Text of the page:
Saturday, October 23, 2021

France Geography and Cultures

Bonjour! Our latest world cultures unit study took us to France. The kids remembered quite a bit about France from our study of World War II last year. We had read the novel Twenty and Ten and The Journey that Saved Curious George and studied European geography, so they had no problem finding France on the map. Our "visit" to France this year, however, was much brighter and focused on the intricate architecture, famous monuments, high end fashion, delicious foods, and influential artist and writers.

France ABCs: A Book About the People and Places of France was a fun, quick little read that gave an overview of the culture of France.

We then read Madeline and later watched the movie. Not only is a an entertaining children's book, but the illustrations take you on a quick tour of some of the famous Paris scenes, including the Eiffel Tower, the Opera, the Palace Vendome, the Louvre, and more.

Using the Made by Joel Paris Paper City, the kids explored Paris. They had fun with these paper cutouts.

I did our STEM activity a little differently for France. In the past (like our windmills for the Netherlands), I have always had each of the kids work individually. For this STEM project, they had to work together. They were tasked with building the Eiffel Tower out of marshmallows and toothpicks. They soon discovered that working together was the hardest part of the entire project. Each child had his or her own opinions on how things should be done.

 It took most of the morning to resolve differences, delegate roles and responsibilities, and carry out their plan, but they persevered. In the end they decided that it should be named Baker Tower since it did not quite resemble the Eiffel Tower and topped their tower off with an American flag.

France's Writing Around the World assignment focused on ABAB poetry. Sully Prudhomme was awarded the very first Literature Nobel Peace Prize in 1901. After studying his poem "At the Water's Edge", the older kids wrote their own ABAB poem. Our younger writers filled in a rhyming poem about France, and the little ones matched rhyming words. 

As always, you can download the Writing Around the World assignment from Teachers Pay Teachers for free on the week this blog post is released. You can download anytime after that for a small fee which helps me continue to stay home and create homeschooling resources. Each Writing Around the World assignment includes activities for different levels of writers, so all your children can participate in the assignment together.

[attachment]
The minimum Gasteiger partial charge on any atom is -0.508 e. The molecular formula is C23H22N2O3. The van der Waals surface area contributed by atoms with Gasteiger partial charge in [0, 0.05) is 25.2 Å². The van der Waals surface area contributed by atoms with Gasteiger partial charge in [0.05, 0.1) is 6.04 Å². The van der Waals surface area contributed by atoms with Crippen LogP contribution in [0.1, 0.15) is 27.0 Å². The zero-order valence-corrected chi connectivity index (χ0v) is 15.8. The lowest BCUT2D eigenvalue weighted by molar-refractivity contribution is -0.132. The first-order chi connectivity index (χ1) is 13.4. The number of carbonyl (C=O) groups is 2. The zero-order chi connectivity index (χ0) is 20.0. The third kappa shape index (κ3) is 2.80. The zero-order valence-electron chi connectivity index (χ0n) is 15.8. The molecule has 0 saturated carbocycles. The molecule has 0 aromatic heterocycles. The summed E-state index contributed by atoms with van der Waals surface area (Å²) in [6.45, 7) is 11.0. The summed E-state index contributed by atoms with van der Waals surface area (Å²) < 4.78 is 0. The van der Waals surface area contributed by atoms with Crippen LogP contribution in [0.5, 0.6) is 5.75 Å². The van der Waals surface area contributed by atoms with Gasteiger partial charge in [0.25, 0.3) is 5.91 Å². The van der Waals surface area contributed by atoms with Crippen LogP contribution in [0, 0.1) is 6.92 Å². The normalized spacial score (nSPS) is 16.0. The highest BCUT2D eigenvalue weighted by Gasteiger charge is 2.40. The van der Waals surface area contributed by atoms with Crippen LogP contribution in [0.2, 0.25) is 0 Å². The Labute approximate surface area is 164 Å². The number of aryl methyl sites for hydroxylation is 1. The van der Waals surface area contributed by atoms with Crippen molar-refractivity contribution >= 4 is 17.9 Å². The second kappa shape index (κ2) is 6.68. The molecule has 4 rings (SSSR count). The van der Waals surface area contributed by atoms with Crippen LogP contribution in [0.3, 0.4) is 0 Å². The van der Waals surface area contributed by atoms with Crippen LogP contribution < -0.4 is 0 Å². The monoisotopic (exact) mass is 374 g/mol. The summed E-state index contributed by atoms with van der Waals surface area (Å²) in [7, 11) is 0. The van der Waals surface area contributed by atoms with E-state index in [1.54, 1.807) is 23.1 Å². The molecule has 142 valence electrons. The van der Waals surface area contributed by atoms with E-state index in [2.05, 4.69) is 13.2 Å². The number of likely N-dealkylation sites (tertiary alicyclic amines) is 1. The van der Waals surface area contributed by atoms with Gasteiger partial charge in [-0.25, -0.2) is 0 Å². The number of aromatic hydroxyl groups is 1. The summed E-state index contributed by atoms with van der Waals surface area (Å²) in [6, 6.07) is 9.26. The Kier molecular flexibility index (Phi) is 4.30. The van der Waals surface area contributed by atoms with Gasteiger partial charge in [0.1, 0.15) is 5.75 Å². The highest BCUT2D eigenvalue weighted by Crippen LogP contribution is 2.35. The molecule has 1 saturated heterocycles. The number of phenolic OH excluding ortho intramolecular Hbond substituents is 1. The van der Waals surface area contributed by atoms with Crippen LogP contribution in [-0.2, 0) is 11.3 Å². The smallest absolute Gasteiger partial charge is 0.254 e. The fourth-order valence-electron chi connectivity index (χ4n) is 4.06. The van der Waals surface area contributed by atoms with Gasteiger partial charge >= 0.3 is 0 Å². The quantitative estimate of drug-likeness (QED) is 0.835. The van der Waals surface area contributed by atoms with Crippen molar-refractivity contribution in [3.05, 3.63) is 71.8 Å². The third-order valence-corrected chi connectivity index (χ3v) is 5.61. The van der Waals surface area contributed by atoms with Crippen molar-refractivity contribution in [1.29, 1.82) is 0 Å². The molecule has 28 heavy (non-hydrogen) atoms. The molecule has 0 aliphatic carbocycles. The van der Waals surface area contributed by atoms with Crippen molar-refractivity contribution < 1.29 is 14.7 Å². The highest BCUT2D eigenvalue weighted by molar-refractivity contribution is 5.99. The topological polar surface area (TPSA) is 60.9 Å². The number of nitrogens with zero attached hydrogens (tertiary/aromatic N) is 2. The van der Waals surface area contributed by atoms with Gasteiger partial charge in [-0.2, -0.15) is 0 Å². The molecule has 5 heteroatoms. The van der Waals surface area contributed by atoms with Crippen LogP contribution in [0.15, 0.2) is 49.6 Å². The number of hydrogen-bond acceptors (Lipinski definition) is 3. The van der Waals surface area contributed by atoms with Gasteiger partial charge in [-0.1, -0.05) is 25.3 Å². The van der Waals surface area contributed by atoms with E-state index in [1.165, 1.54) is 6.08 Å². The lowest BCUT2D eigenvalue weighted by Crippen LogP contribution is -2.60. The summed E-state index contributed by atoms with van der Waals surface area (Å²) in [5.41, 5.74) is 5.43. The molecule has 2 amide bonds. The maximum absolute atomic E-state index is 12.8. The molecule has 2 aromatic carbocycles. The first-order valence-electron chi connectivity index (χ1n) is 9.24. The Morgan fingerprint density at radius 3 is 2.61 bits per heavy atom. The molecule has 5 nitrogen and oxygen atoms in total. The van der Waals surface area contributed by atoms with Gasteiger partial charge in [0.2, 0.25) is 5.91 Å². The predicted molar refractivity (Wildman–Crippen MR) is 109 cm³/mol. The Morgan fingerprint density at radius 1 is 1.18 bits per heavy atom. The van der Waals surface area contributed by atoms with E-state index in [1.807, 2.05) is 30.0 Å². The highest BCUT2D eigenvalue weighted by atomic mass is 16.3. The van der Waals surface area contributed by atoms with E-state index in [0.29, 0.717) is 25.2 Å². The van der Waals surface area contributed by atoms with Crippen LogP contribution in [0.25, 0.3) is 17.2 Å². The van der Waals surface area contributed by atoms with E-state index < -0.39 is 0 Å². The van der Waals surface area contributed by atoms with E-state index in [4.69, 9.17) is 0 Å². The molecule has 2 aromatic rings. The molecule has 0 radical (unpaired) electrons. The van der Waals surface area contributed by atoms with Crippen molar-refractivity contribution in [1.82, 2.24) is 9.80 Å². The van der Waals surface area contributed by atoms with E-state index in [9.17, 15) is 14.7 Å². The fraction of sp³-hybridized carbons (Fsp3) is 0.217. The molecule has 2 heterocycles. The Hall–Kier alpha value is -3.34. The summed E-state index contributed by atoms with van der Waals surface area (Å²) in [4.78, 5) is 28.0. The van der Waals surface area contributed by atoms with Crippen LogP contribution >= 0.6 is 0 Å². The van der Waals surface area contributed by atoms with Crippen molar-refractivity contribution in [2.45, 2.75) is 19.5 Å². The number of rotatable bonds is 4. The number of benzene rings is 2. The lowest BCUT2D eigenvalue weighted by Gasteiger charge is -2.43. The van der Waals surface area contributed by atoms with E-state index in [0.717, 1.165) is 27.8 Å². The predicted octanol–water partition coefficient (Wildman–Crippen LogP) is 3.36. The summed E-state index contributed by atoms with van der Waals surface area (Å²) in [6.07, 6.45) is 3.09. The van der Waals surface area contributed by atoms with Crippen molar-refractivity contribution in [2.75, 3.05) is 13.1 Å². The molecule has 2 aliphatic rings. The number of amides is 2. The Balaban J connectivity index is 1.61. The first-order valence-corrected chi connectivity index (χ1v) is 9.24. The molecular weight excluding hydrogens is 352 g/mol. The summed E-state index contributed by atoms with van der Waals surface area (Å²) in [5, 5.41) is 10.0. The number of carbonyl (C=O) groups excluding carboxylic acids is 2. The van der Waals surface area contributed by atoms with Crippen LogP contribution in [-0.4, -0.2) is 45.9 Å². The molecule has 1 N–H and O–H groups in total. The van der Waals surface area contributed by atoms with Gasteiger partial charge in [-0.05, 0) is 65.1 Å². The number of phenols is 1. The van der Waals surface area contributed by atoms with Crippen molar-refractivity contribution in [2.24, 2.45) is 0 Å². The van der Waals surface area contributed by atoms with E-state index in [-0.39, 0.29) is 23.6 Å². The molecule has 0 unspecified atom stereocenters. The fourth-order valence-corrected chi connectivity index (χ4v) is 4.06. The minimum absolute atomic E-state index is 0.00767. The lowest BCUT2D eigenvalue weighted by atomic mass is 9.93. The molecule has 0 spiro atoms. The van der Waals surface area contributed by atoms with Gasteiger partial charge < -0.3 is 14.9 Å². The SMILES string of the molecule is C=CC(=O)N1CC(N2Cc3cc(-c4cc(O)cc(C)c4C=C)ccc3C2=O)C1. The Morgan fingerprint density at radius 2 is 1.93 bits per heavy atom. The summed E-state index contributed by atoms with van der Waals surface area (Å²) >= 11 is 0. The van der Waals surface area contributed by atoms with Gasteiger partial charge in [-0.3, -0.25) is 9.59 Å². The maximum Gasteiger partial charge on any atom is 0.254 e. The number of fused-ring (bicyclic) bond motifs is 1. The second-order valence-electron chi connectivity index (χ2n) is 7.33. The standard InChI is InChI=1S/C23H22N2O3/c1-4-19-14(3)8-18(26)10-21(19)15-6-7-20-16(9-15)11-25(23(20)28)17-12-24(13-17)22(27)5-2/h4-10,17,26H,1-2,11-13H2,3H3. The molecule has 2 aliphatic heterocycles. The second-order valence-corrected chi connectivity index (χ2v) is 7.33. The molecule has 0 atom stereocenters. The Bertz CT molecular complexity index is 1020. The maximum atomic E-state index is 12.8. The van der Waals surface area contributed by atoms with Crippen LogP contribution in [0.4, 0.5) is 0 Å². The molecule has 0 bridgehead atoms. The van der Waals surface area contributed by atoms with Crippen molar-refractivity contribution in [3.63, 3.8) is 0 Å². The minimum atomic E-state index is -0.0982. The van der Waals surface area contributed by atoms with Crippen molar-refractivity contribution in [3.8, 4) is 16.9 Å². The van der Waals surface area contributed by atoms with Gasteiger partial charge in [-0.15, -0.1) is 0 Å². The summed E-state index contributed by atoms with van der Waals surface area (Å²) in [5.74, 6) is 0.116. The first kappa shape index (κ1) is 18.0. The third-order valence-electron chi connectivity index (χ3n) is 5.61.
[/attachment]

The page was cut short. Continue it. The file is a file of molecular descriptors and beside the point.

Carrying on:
We also found a collection of poems at the library in a book called Poems from France. We enjoyed selecting and reading a few poems each mealtime. Because these poems are written in French and translated to English, the rhyming pattern is often lost. The book contains the poems side by side in French and English, so even though we do not know French we could often find the rhyming pattern by looking at the French words.

Our next study in France focused on French art, particularly Monet and the Impressionist movement that transformed French painting. We read Monet by Shelley Sateren and Mornings with Monet. Monet had painted his water lily pond hundreds of times, so we decided we would try to paint it as well. You can too!

 Using painter's tape, we marked off the Japanese style bridge that goes over the pond. I asked the kids to think about what time of day they wanted to represent in their photos, and to think about the light during that time of day. Is it bright or dark? Are there shadows or highlights? What colors are unique to that time of day? Then with some printouts of Monet's paintings as a guide, they set to work with short brush strokes to make their paintings. After they dried, we pealed back the painters tape to reveal the bridge.

And of course we couldn't leave France without sampling some French cuisine. French cooking is tasty! We had Quiche Lorraine for breakfast, Classic Croque Monsieur sandwiches for lunch, and Crepes for dinner... which led to a big debate in our home. How do you serve crepes? Folded or rolled? We would love for you to chime in on Instagram and let us know!

For more homeschool inspiration, click on the Homeschool tab at the top of the page (or in the dropdown menu if you are viewing on a phone). Thanks for stopping by!

***Pocketful of Treasures is a participant in the Amazon Services LLC Associates Program, an affiliate advertising program designed to provide a means for sites to earn advertising fees by advertising and linking to***

Thursday, October 14, 2021

Bingo Bottles Craft and 6 Books for Veteran's Day

We are a proud military family and love supporting our troops and veterans!  Our kids have been to a dozen or more send offs and welcome homes and enough military funerals to know freedom isn't free. 

For this Veteran's Day we made a Bingo Bottle Poppy Craft to show our support and appreciation to Military Veterans. I love arts and crafts, but with 6 kids the mess can sometimes be overwhelming.  That why I love painting with these Bingo Bottles (similar to Do-A-Dot Markers).  

If you are braver than I, you can easily do this craft with fingerprints as well. I also have a free template on Teacher's Pay Teacher's website that you can download and paint the poppies printed on it.